Hey Petal, Are You Struggling To Keep Your Flowers Alive?
Need a bit of flower power?By Guest Styler | 11th February 2020
Serial flower killer? Whether it be plants or a fresh bunch of flowers, they can be tricky to keep alive in many households. Like anything, they need love and a little bit of TLC for optimum brilliance and longevity. As an ex-florist, I thought it might be time to spill the seeds on some industry hacks, just in time to let your Valentine know before Feb 14th!
A stem of a flower sucks up water the way our lungs breathe in air. However, if a cut stem is left in the open, little pockets of air can get trapped in the stem causing blockages and therefore water can’t feed the flower as effectively. When you’ve trimmed your flowers it’s important to put them in fresh water straight away. Or you can even try cutting them underwater.
A little tip I learnt from my mum (also an ex-florist) is called searing the stem. Now, this technique works for most flowers with solid stems (opposed to hollow) as some flowers may be a little too delicate for this. For perking up droopy blooms, in particular roses, this is the perfect hack. Cut your stem at a 45-degree angle and hold in boiling water. The hot water forces the oxygen out of the stem and you’ll see the tiny bubbles popping up. Once the bubbles taper off you can plunge the flowers straight into fresh water to keep them healthy. They’ll be able to drink up perfectly!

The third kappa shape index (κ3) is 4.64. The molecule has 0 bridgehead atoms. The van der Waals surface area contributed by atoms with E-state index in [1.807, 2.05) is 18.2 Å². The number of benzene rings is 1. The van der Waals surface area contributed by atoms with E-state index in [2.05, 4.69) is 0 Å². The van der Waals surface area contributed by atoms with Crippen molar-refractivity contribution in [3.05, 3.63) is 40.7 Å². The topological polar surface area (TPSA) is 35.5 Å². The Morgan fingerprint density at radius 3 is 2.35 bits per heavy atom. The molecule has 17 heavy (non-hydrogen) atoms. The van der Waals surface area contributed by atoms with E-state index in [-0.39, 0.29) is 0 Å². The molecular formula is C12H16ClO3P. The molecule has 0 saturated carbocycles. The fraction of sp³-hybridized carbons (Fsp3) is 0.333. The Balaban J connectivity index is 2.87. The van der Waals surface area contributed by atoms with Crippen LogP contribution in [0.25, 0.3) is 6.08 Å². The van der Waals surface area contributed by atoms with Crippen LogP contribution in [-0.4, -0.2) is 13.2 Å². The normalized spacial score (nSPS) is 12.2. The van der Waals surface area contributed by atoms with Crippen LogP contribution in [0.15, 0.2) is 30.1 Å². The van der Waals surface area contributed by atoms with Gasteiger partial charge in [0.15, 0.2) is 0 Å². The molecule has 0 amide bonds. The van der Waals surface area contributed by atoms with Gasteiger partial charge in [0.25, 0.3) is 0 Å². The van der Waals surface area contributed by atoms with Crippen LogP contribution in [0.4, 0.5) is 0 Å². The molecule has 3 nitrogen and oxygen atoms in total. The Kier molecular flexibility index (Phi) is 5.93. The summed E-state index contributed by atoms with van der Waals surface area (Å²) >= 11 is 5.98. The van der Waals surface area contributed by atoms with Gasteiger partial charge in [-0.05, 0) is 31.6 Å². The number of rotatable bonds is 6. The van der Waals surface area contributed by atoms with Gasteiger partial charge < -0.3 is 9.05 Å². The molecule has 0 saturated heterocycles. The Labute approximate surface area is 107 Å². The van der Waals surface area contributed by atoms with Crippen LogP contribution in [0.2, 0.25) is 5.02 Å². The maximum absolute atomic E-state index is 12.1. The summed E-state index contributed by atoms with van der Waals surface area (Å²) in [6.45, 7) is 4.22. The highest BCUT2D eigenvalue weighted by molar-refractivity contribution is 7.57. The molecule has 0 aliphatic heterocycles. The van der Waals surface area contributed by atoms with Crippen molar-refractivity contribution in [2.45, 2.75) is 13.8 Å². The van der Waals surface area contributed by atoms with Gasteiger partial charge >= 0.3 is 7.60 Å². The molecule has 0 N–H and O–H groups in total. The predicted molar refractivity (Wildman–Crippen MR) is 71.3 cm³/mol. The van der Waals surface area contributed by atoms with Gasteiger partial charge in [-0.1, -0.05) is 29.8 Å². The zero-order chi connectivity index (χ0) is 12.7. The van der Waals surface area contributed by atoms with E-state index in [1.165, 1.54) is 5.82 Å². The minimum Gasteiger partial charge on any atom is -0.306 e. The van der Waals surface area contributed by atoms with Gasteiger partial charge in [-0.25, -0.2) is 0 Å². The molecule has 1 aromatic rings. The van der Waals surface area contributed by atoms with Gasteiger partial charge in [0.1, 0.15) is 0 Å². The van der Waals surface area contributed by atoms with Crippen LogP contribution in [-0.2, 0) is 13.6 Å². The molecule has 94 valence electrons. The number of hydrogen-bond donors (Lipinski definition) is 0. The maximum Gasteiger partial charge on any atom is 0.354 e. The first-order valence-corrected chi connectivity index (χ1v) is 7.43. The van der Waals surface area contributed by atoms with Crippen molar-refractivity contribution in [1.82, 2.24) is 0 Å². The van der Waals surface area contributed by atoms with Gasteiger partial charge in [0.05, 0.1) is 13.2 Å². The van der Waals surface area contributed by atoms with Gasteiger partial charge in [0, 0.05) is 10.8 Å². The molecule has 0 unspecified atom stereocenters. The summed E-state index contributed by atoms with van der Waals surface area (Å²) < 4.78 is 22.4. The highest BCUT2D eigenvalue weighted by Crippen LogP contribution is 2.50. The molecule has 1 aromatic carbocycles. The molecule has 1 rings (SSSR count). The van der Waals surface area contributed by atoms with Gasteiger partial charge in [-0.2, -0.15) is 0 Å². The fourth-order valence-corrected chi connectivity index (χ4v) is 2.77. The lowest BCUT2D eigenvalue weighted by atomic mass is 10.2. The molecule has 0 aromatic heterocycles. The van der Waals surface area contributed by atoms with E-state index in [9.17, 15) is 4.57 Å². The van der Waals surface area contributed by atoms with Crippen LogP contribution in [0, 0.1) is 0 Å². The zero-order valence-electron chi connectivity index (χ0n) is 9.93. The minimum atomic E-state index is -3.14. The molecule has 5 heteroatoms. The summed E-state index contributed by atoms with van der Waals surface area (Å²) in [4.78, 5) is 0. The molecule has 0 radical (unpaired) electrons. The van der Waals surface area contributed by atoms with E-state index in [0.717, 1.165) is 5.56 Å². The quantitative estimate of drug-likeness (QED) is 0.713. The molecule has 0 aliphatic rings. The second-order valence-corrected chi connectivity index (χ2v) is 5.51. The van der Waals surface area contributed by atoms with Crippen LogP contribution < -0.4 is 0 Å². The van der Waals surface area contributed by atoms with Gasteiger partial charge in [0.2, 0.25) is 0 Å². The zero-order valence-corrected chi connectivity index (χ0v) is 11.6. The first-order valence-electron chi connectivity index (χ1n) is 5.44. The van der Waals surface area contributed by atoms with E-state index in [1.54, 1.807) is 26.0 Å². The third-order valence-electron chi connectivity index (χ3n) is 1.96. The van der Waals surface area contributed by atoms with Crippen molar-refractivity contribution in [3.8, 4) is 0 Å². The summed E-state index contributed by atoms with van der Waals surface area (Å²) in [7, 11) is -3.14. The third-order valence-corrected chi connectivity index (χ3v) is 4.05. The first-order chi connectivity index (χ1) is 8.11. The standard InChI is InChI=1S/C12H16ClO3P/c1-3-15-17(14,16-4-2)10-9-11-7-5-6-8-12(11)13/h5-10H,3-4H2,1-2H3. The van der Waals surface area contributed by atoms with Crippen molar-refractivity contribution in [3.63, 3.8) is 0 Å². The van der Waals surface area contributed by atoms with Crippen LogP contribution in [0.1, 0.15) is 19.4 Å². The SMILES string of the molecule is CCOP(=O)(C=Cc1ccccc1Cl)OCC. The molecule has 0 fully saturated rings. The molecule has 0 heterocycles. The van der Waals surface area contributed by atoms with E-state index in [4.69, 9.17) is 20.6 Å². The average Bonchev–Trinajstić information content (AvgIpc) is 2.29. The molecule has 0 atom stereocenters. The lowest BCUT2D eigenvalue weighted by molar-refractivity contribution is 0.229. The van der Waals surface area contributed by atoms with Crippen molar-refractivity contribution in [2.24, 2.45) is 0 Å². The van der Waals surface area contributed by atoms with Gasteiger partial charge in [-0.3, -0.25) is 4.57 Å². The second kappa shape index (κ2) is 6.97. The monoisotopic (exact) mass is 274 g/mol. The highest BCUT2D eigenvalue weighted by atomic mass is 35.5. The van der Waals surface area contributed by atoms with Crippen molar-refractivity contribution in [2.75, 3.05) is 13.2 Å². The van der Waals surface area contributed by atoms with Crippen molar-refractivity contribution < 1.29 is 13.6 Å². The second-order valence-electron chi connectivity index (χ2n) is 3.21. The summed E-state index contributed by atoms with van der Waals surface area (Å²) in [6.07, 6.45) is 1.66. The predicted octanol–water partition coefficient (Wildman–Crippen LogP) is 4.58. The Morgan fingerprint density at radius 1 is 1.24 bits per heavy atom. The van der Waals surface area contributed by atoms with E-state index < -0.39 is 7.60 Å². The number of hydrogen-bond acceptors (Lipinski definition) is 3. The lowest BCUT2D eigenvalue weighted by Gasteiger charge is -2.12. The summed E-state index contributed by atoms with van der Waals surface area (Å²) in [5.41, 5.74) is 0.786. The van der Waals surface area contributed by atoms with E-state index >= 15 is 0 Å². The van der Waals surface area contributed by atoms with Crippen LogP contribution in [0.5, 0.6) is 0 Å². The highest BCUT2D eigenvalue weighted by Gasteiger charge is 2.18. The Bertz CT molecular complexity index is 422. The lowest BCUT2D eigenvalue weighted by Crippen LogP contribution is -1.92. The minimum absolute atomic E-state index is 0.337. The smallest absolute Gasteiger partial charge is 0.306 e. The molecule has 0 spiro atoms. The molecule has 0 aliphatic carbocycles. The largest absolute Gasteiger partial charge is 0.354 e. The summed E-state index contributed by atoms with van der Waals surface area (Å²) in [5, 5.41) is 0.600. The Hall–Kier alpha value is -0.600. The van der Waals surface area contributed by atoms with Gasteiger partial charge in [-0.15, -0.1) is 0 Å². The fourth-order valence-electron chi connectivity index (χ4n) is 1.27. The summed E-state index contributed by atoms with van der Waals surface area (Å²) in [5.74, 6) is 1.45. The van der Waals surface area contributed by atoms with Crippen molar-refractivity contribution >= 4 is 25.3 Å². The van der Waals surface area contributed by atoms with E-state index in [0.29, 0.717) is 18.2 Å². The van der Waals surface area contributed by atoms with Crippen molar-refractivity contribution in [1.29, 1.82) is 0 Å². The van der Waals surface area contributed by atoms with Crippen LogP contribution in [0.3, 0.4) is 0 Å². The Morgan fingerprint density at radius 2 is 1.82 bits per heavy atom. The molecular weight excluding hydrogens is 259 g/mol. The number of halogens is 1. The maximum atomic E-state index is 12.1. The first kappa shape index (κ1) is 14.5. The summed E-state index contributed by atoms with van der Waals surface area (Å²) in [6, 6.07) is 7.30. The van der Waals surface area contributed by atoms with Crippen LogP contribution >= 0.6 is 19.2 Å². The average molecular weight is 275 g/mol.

Soak It Up:
Maintaining the cleanness of the water your flowers sit in is key to their health. Change the water every two to three days depending on if the weather is hot (which it usually is here in Brissy!). Make sure you give your vase a quick scrub as well to remove any bacteria on there. Cut your stems every time you change the water at a 45-degree angle; the key to keeping your blooms hydrated. When you cut your stems straight they will sit flat to the base of your vase and will restrict the water flow to the bud. Also, here in QLD, I like to give my flowers cold water from the fridge to give them an extra boost! As counter-intuitive as it sounds, a little cap of bleach diluted in a full vase of water is perfect for killing nasty bacteria in the water.